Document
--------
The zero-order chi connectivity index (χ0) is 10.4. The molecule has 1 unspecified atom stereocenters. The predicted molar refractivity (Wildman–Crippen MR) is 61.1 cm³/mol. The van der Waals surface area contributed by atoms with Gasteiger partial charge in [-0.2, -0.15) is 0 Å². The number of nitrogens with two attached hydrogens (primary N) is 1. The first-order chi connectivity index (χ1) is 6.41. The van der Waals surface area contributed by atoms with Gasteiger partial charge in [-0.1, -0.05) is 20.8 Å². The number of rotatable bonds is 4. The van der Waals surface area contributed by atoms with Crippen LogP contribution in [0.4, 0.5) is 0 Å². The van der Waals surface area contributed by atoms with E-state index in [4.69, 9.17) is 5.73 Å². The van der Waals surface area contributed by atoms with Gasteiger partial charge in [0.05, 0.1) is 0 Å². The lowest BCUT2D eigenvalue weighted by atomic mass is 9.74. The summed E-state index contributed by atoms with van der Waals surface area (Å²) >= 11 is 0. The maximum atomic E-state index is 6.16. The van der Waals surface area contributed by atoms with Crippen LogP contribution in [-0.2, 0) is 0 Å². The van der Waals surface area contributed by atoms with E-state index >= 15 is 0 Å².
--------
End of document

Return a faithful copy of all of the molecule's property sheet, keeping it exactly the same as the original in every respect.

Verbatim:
The zero-order chi connectivity index (χ0) is 10.4. The molecule has 1 unspecified atom stereocenters. The predicted molar refractivity (Wildman–Crippen MR) is 61.1 cm³/mol. The van der Waals surface area contributed by atoms with Gasteiger partial charge in [-0.2, -0.15) is 0 Å². The number of nitrogens with two attached hydrogens (primary N) is 1. The first-order chi connectivity index (χ1) is 6.41. The van der Waals surface area contributed by atoms with Gasteiger partial charge in [-0.1, -0.05) is 20.8 Å². The number of rotatable bonds is 4. The van der Waals surface area contributed by atoms with Crippen LogP contribution in [0.4, 0.5) is 0 Å². The van der Waals surface area contributed by atoms with E-state index in [4.69, 9.17) is 5.73 Å². The van der Waals surface area contributed by atoms with Gasteiger partial charge in [0.05, 0.1) is 0 Å². The lowest BCUT2D eigenvalue weighted by atomic mass is 9.74. The summed E-state index contributed by atoms with van der Waals surface area (Å²) >= 11 is 0. The maximum atomic E-state index is 6.16. The van der Waals surface area contributed by atoms with Crippen LogP contribution in [-0.2, 0) is 0 Å². The van der Waals surface area contributed by atoms with E-state index >= 15 is 0 Å².